Submarine Outlaw

Submarine Outlaw

by Philip Roy

NOOK Book(eBook)

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Product Details

ISBN-13: 9781553801450
Publisher: Ronsdale Press
Publication date: 09/01/2008
Series: Submarine Outlaw , #1
Sold by: Barnes & Noble
Format: NOOK Book
Pages: 254
File size: 2 MB
Age Range: 10 - 14 Years

About the Author

Philip Roy continues to travel back and forth between Nova Scotia and Ontario, keeping residence in both places. Whenever possible, he visits the places he writes about in the Submarine Outlaw series. From 1999 to 2001, he lived on the island of Saipan, which features in Ghosts of the Pacific. Recently, he travelled to India to research the fifth book in the series, Outlaw in India, and to South Africa for book six, Seas of South Africa. Book seven, Eco Warrior, will be set in Australia, which he has recently visited. Travelling makes for great adventure, Philip contends. The only thing better is writing about it and visiting schools to share the stories and research with young readers.

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Submarine Outlaw 4.5 out of 5 based on 0 ratings. 4 reviews.
lawral on LibraryThing 5 months ago
Okay, I'll admit it. I was worried about this one. Realistic fiction about a kid who, with the help of a junkyard maven, turns an oil tank into a working submarine? I'm all for fantasy, but huge suspensions of disbelief in a story that is supposed to be realistic, of the kind I thought I was going to have to make right there in the first chapter, are not my strong suit. But then Ziegfried started, matter of factly, building a submarine out of an oil tank. There are almost 80 pages of the building and testing of this submarine, a lot for a 250 page book. It makes for a slow start to the story, but not a slow start for the book. Ziegfried explains everything he's doing as he goes along, ostensibly so that Alfred will be able to handle minor repairs on his own at sea, but really so that we readers will not have to make that huge jump on our own. It's so interesting to read about all the ways he's making sure things float and sink when you want them too, and it is, to my limited mechanical knowledge, pretty realistic.Once the submarine is built, Alfred is off! Along the way he picks up a seagull and a dog, meets a lady who lives alone on an island save her own menagerie of furry and feathered companions, rescues a family at sea, finds some treasure, and gets chased by the coastguard, navy, and excited locals. Looking back, the whole thing is a bit episodic, but while reading, the story is not the least disjointed. The connecting theme is Alfred's realization that the actions of his 14 year old self in his little tiny submarine have consequences, good and bad. Over the course of the novel he learns how to weigh his choices before rushing into a decision, who to trust to help him, and that other people (and a bird and a dog) are counting on him. Basically, during his year at sea, he grows up.The descriptions of how the submarine worked as well as the life at sea and along the coast of Newfoundland and Nova Scotia were incredibly interesting and often beautiful. This series will be a hit with readers interested in oceanography, treasure-hunting (but not pirates), and the general way things work. I can't wait to read about Alfred's next adventure, which will take him a bit farther from home and the relative safety of the coast.If you need another reason to read this book, the paper it is printed on is made of 100% post-consumer waste! It doesn't really have anything to do with the story, clearly, but it's definitely a practice that should be applauded!Book source: Review copy from publisher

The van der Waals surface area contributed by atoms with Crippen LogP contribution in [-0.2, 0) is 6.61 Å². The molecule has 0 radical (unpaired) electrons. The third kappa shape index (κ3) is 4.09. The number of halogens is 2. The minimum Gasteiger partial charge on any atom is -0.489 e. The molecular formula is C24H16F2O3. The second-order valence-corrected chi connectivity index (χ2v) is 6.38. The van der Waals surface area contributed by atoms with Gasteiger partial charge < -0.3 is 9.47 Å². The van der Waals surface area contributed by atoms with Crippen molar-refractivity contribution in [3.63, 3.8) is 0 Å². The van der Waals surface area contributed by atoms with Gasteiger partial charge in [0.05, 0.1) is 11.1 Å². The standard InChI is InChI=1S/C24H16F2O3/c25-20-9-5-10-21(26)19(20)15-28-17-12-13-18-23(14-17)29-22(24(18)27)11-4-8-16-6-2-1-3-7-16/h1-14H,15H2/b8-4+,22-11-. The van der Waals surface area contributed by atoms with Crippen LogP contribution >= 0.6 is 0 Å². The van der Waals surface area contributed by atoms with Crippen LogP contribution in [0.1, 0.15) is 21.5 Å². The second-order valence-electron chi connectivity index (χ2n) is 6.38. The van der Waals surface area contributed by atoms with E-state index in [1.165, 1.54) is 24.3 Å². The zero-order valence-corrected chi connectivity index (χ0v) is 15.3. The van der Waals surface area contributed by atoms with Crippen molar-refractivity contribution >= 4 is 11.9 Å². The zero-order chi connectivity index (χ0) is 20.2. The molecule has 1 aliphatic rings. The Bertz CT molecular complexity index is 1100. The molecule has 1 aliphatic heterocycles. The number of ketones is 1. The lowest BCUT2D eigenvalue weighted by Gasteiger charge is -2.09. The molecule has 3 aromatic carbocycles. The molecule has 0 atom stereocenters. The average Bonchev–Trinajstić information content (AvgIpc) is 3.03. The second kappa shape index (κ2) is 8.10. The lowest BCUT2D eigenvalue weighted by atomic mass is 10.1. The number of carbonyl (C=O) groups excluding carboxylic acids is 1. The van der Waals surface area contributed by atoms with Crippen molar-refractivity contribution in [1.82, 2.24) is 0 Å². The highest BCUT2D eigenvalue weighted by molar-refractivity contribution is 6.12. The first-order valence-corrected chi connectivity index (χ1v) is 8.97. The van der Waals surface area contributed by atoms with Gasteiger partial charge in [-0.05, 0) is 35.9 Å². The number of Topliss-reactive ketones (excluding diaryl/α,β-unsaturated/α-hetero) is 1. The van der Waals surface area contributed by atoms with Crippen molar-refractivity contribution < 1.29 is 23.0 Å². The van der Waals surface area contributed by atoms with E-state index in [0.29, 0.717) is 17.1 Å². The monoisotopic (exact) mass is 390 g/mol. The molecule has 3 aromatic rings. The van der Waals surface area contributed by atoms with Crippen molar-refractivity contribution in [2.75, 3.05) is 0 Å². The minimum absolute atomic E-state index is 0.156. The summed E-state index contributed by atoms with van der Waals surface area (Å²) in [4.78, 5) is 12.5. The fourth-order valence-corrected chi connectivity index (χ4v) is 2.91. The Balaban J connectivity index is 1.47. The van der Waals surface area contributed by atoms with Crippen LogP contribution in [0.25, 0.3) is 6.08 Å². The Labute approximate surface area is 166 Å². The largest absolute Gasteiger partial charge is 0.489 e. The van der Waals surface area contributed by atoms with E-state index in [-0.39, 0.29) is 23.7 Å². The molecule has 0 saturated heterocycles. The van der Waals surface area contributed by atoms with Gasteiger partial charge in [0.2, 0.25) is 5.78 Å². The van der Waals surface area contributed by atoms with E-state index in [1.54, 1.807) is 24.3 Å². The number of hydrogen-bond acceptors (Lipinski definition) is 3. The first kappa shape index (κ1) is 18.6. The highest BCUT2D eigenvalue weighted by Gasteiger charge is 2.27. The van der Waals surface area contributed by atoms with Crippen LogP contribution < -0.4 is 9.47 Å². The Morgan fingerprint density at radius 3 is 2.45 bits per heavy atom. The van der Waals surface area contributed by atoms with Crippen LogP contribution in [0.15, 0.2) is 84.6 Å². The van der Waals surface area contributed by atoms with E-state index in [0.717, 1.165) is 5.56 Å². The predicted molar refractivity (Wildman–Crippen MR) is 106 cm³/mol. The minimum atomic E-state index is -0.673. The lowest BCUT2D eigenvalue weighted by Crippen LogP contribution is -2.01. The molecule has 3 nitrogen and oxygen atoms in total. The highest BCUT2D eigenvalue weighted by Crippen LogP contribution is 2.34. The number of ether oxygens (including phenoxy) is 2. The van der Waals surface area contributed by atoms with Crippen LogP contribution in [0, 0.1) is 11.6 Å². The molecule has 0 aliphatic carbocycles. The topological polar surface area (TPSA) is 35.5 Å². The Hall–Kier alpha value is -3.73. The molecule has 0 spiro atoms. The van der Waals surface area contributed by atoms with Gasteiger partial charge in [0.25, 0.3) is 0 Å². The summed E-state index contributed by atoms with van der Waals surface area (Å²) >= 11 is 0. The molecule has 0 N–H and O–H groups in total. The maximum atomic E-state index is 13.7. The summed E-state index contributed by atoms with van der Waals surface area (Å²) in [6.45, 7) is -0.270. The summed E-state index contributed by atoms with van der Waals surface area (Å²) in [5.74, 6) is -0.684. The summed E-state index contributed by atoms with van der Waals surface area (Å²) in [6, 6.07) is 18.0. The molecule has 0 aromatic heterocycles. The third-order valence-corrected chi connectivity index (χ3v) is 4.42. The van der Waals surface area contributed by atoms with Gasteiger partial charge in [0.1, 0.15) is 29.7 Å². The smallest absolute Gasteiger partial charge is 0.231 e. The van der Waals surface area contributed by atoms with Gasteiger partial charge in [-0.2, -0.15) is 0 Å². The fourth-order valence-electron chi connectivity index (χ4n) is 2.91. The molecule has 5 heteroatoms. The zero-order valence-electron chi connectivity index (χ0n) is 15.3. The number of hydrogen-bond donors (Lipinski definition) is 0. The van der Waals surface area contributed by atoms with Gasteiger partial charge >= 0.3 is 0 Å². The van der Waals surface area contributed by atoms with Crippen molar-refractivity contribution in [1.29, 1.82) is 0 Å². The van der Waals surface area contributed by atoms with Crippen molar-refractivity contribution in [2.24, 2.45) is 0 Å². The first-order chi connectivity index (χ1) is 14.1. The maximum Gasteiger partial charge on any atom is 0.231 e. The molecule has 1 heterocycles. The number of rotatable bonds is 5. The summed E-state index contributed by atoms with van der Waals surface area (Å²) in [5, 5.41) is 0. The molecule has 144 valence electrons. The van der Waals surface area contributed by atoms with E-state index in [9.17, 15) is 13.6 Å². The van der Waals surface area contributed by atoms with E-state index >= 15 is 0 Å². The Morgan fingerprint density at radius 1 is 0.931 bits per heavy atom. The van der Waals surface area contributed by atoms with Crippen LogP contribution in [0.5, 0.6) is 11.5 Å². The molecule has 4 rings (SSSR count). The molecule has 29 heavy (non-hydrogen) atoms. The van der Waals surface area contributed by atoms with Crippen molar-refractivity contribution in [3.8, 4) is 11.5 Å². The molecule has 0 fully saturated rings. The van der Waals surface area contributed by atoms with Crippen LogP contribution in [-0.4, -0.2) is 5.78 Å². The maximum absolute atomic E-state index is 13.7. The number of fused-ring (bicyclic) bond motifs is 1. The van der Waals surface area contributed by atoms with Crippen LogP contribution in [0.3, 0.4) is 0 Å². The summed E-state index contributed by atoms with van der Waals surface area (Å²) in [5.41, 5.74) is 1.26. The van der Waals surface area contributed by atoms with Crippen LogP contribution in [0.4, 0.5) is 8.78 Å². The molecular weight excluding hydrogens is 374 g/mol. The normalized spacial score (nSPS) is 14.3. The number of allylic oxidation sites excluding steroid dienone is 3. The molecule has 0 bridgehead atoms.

jiangyi on LibraryThing 5 months ago
An excellent book! This book proves that you can make unexpected friends in unexpected places (e.g. Alfred meeting a seagull named Seaweed and a dog named Hollie as his first mates) and that you can do anything you set your mind to! (It's not everyday you see someone build a submarine! It must have took a lot of determination!)
Anonymous More than 1 year ago